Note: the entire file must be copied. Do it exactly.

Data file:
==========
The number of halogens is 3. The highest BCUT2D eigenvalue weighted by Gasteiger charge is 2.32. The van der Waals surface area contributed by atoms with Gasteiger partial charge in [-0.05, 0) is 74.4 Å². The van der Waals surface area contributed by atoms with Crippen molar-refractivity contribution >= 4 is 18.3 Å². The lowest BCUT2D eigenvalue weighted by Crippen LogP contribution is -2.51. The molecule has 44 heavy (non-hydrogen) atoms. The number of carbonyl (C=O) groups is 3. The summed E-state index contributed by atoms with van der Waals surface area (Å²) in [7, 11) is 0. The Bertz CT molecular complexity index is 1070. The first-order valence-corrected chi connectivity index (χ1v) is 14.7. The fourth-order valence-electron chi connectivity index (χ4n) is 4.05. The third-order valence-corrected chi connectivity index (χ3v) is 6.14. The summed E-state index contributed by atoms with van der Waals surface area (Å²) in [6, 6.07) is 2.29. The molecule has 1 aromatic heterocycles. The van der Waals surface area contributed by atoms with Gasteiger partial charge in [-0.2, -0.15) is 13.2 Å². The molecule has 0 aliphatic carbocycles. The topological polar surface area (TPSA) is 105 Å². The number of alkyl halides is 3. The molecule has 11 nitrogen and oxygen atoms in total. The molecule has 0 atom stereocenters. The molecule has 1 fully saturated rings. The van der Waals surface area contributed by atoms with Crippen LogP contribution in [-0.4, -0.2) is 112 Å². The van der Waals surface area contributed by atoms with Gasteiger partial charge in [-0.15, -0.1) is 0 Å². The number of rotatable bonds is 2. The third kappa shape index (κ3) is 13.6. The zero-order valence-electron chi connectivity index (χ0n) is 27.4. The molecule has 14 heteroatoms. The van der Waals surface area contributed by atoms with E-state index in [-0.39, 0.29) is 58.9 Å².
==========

The number of halogens is 3. The highest BCUT2D eigenvalue weighted by Gasteiger charge is 2.32. The van der Waals surface area contributed by atoms with Gasteiger partial charge in [-0.05, 0) is 74.4 Å². The van der Waals surface area contributed by atoms with Crippen molar-refractivity contribution >= 4 is 18.3 Å². The lowest BCUT2D eigenvalue weighted by Crippen LogP contribution is -2.51. The molecule has 44 heavy (non-hydrogen) atoms. The number of carbonyl (C=O) groups is 3. The summed E-state index contributed by atoms with van der Waals surface area (Å²) in [7, 11) is 0. The Bertz CT molecular complexity index is 1070. The first-order valence-corrected chi connectivity index (χ1v) is 14.7. The fourth-order valence-electron chi connectivity index (χ4n) is 4.05. The third-order valence-corrected chi connectivity index (χ3v) is 6.14. The summed E-state index contributed by atoms with van der Waals surface area (Å²) in [6, 6.07) is 2.29. The molecule has 1 aromatic heterocycles. The van der Waals surface area contributed by atoms with Gasteiger partial charge in [-0.2, -0.15) is 13.2 Å². The molecule has 0 aliphatic carbocycles. The topological polar surface area (TPSA) is 105 Å². The number of alkyl halides is 3. The molecule has 11 nitrogen and oxygen atoms in total. The molecule has 0 atom stereocenters. The molecule has 1 fully saturated rings. The van der Waals surface area contributed by atoms with Crippen LogP contribution in [-0.4, -0.2) is 112 Å². The van der Waals surface area contributed by atoms with Gasteiger partial charge in [-0.15, -0.1) is 0 Å². The number of rotatable bonds is 2. The third kappa shape index (κ3) is 13.6. The zero-order valence-electron chi connectivity index (χ0n) is 27.4. The molecule has 14 heteroatoms. The van der Waals surface area contributed by atoms with E-state index in [-0.39, 0.29) is 58.9 Å².